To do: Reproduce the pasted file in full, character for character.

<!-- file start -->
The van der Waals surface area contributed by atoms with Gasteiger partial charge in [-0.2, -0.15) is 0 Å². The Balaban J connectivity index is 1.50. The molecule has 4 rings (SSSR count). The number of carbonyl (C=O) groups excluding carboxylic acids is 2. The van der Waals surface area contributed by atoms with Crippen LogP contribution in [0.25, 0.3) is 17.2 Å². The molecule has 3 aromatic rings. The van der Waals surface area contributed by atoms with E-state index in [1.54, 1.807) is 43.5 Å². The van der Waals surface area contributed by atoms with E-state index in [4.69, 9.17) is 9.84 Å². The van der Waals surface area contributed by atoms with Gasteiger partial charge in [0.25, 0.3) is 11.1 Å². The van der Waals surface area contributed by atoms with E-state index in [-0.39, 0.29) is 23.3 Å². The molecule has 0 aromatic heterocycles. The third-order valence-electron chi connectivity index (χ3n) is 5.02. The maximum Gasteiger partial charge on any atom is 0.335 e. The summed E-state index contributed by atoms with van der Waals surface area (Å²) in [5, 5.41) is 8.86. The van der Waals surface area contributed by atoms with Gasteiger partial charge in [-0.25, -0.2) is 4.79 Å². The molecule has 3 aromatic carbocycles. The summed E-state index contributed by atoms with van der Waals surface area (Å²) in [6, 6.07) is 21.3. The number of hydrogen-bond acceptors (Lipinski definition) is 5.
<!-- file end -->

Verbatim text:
The van der Waals surface area contributed by atoms with Gasteiger partial charge in [-0.2, -0.15) is 0 Å². The Balaban J connectivity index is 1.50. The molecule has 4 rings (SSSR count). The number of carbonyl (C=O) groups excluding carboxylic acids is 2. The van der Waals surface area contributed by atoms with Crippen LogP contribution in [0.25, 0.3) is 17.2 Å². The molecule has 3 aromatic rings. The van der Waals surface area contributed by atoms with E-state index in [1.54, 1.807) is 43.5 Å². The van der Waals surface area contributed by atoms with E-state index in [4.69, 9.17) is 9.84 Å². The van der Waals surface area contributed by atoms with Gasteiger partial charge in [0.25, 0.3) is 11.1 Å². The van der Waals surface area contributed by atoms with E-state index in [-0.39, 0.29) is 23.3 Å². The molecule has 0 aromatic heterocycles. The third-order valence-electron chi connectivity index (χ3n) is 5.02. The maximum Gasteiger partial charge on any atom is 0.335 e. The summed E-state index contributed by atoms with van der Waals surface area (Å²) in [5, 5.41) is 8.86. The van der Waals surface area contributed by atoms with Gasteiger partial charge in [-0.25, -0.2) is 4.79 Å². The molecule has 3 aromatic carbocycles. The summed E-state index contributed by atoms with van der Waals surface area (Å²) in [6, 6.07) is 21.3. The number of hydrogen-bond acceptors (Lipinski definition) is 5.